Subject(s)
Patient Participation/psychology , Patient Portals , Telemedicine , Adult , Aged , Female , Humans , Male , Middle Aged , Models, Psychological , Patient Participation/statistics & numerical data , Self Efficacy , Self-Assessment , Surveys and Questionnaires , United States
11.
Med Care ; 59(12): 1067-1074, 2021 12 01.
Article in English | MEDLINE | ID: covidwho-1447672

ABSTRACT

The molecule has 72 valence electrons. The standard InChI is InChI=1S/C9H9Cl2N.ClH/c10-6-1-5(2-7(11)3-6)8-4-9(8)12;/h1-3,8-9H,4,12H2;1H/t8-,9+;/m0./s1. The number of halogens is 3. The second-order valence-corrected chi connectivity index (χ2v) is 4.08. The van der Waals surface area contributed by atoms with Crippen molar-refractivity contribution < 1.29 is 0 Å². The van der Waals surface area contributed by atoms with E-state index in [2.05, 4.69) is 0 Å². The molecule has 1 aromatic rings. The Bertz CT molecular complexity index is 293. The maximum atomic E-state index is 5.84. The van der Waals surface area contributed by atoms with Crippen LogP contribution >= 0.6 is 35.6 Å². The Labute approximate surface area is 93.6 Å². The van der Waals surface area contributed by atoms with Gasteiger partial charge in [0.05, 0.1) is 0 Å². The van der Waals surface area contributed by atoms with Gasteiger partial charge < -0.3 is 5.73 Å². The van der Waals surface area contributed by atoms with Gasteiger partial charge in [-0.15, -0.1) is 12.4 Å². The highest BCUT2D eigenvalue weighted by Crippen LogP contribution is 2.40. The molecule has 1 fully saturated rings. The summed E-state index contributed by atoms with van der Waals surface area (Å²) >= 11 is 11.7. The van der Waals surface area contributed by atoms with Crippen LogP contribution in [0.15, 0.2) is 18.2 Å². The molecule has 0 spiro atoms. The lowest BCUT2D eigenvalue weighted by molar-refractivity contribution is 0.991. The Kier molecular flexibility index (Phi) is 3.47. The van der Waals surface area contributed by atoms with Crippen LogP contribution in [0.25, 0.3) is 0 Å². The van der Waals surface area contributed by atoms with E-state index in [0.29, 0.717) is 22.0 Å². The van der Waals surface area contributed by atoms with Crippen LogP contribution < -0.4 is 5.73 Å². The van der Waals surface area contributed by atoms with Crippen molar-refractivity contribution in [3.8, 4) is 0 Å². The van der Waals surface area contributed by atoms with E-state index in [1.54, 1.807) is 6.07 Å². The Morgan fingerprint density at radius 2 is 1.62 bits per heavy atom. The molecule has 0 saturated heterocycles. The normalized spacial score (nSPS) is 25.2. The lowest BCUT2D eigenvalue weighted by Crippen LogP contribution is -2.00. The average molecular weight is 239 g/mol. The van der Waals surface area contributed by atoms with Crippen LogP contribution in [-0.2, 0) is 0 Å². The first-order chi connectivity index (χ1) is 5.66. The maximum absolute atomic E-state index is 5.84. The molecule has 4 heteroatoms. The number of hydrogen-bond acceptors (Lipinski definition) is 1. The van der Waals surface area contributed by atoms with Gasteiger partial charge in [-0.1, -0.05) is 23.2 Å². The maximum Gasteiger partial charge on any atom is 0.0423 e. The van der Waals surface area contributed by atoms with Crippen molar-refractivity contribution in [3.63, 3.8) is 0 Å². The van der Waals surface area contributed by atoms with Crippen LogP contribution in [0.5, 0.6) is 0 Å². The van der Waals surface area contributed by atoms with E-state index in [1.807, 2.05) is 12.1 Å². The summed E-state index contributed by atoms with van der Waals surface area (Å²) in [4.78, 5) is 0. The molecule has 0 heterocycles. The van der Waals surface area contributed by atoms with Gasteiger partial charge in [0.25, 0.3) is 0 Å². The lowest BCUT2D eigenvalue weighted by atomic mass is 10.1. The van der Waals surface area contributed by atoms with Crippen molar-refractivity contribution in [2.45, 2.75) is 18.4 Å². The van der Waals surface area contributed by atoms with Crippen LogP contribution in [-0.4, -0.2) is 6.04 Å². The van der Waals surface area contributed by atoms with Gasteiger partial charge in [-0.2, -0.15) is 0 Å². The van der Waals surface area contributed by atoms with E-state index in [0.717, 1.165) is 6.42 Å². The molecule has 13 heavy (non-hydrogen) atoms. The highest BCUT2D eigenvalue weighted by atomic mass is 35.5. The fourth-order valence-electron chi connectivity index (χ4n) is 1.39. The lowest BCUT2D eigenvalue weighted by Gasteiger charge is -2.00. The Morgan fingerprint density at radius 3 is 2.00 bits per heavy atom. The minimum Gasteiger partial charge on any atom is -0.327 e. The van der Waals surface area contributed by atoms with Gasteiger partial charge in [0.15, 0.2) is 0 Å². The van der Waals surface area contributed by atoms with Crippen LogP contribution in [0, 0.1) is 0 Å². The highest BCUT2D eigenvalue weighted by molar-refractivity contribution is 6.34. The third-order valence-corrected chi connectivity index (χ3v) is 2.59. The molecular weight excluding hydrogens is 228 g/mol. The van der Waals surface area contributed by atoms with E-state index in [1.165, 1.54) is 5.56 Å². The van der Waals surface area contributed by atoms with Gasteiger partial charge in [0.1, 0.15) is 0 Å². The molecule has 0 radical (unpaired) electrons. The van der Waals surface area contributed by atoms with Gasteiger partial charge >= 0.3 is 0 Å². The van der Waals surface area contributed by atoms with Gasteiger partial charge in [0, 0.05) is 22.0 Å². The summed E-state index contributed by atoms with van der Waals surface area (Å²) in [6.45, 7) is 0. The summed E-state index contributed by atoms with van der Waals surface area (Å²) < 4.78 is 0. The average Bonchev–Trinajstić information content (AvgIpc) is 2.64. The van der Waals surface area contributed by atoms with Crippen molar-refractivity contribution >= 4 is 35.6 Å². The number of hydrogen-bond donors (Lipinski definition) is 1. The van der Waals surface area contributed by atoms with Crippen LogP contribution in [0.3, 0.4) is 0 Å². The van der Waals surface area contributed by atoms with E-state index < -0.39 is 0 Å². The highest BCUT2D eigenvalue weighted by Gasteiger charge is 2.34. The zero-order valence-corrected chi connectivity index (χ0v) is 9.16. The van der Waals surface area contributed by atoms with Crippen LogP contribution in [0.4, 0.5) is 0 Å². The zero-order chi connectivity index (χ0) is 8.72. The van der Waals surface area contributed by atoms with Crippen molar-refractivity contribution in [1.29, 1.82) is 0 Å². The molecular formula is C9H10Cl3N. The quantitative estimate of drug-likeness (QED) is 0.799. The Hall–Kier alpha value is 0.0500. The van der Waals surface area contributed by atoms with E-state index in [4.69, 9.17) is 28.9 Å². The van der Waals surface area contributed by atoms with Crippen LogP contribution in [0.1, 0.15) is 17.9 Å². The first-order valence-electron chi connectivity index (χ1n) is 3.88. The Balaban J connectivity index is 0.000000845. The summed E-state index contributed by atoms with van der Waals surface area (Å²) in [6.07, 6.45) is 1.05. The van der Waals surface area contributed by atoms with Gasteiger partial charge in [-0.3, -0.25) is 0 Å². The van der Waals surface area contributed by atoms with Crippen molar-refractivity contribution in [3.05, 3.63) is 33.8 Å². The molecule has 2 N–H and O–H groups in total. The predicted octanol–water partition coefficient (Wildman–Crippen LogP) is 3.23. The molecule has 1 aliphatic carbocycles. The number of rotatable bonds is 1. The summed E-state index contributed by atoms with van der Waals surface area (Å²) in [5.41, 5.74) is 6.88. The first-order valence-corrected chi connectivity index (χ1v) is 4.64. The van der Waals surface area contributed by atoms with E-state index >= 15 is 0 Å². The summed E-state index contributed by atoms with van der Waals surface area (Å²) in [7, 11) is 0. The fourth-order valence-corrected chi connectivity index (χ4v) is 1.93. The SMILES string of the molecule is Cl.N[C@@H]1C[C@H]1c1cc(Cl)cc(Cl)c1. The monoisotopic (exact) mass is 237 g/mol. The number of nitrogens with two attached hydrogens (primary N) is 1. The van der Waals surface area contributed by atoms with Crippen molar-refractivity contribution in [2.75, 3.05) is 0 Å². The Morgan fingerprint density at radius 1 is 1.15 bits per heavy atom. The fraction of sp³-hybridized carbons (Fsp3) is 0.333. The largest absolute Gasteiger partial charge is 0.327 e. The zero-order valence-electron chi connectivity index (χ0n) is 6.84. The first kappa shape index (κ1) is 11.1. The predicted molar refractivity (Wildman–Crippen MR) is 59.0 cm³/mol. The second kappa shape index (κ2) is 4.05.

BACKGROUND: The increase in telehealth in response to the coronavirus disease 2019 pandemic highlights the need to understand patients' capacity to utilize this care modality. Patient portals are a tool whose use requires similar resources and skills as those required for telehealth. Patients' capacity to use patient portals may therefore provide insight regarding patients' readiness and capacity to use telehealth. OBJECTIVE: The aim of this study was to examine factors related to patients' capacity to use a patient portal and test the impact of these factors on patients' portal use. RESEARCH DESIGN AND SUBJECTS: Using data from a large-scale pragmatic randomized controlled trial of patient portal use, 1081 hospitalized patients responded to survey items that were then mapped onto the 4 dimensions of the Engagement Capacity Framework: self-efficacy, resources, willingness, and capabilities. MEASURES: The outcome variable was frequency of outpatient portal use. We evaluated associations between Engagement Capacity Framework dimensions and patient portal use, using regression analyses. RESULTS: Patients with fewer resources, fewer capabilities, lower willingness, and lower overall capacity to use patient portals used the portal less; in contrast, those with lower perceived self-efficacy used the portal more. CONCLUSIONS: Our findings highlight differences in patients' capacity to use patient portals, which provide an initial understanding of factors that may influence the use of telehealth and offer important guidance in efforts to support patients' telehealth use. Offering patients training tailored to the use of telehealth tools may be particularly beneficial.